The idea to develop Bangladesh’s third sea port at Payra in Patuakhali district was first conceived in 2013. Bangladesh’s parliament soon passed the Payra Sea Port Authority Act on November 3, 2013 and two weeks later Prime Minister Hasina formally opened work on the port on November 19. The pace of the construction work accelerated after 2014 when the AL government formed the Payra Port Authority (PPA) under the Chittagong administrative authority. In November 2015, the Executive Committee of the National Economic Council (NEC) reportedly approved a Tk 1,128 crore for building primary infrastructures and facilities to make the Payra port operational.
Shipping Minister Shahjahan Khan has said the AL government has undertaken steps to implement the Payra port project in three phases and its construction will be completed by 2023 in the third phase. Payra port had begun to function on a limited scale on August 13, 2016 when it was inaugurated by Prime Minister Hasina. Reports suggest that the port will handle loading and unloading of food grains, fertilizer and cement at the initial stage.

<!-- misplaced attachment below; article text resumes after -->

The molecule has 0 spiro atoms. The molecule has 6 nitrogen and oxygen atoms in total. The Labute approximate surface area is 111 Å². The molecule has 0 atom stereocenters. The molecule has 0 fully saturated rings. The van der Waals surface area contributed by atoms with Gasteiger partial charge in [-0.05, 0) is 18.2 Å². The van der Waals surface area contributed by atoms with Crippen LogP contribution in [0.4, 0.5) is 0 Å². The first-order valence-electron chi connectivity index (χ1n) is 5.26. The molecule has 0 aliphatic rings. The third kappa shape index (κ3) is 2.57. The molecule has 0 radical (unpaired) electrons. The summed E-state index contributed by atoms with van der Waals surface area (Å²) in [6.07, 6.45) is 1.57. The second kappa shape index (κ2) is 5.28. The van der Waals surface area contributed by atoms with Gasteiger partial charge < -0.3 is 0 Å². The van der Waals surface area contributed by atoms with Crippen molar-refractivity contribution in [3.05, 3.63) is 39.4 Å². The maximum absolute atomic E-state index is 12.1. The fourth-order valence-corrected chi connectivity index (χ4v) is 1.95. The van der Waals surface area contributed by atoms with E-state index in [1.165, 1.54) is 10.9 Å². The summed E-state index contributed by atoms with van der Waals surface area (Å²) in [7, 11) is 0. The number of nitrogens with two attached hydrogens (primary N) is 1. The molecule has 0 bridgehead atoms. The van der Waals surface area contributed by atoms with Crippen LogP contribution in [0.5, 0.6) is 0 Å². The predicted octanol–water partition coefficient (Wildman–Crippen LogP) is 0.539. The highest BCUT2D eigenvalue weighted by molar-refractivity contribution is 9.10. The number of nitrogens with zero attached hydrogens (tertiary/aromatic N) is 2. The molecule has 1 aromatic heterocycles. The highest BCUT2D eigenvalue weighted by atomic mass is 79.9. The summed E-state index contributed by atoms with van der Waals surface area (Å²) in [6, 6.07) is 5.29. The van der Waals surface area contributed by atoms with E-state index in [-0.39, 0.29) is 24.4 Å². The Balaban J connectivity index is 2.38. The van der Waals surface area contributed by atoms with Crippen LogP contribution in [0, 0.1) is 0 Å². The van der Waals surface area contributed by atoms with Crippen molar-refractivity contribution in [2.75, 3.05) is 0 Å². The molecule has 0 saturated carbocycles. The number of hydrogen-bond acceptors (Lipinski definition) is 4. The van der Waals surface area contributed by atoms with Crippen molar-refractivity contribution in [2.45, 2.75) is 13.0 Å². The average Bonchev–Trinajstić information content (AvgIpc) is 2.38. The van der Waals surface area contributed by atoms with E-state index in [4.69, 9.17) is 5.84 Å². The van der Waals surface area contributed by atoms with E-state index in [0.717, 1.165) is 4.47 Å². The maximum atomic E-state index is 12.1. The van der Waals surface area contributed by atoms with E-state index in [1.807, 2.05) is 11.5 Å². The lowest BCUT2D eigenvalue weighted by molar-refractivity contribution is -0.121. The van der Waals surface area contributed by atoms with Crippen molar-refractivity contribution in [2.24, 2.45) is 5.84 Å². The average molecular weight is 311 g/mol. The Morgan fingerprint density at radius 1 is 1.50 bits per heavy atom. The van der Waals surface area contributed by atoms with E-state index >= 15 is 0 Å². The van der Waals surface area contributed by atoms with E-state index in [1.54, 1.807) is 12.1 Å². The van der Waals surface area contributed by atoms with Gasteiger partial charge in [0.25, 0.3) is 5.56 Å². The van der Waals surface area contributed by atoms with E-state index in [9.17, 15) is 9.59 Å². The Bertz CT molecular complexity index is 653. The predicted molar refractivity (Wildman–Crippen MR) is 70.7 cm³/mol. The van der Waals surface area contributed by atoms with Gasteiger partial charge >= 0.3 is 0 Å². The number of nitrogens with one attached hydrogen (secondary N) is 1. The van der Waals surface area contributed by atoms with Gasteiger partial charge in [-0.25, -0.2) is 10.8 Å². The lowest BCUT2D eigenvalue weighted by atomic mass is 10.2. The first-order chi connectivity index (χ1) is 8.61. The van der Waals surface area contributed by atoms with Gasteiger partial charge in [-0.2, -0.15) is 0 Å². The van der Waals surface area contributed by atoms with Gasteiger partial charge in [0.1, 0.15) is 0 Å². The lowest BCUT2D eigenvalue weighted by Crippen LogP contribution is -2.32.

The feasibility study on Payra port conducted by the British firm HR Wallingford estimated the total cost of construction at $20 billion, of which one-fifth would be required for dredging only. Planning Minister AHM Mustafa Kamal said that about 94 lakh cubic metres of dredging would be undertaken to clear siltation along the coastline. The Bangladesh government seeks to implement all the nineteen components of the port project in phases and build a world class port at Payra. According to reports, the deep sea port at Payra could handle large container ships of 8,000 containers capacity or 120,000 tonnes of cargo once it is fully operational.
The Bangladesh government believes that the enhanced capability of Payra port will bring down the cargo handling cost to one-third. The PPA said that most of the maritime channels leading from sea to port have a depth of 7 to 15 metres. It has been pointed that, unlike Chittagong and Mongla ports, Payra’s navigability will not be “tide-dependent”. Due to greater depth, it will be navigable “round the clock”.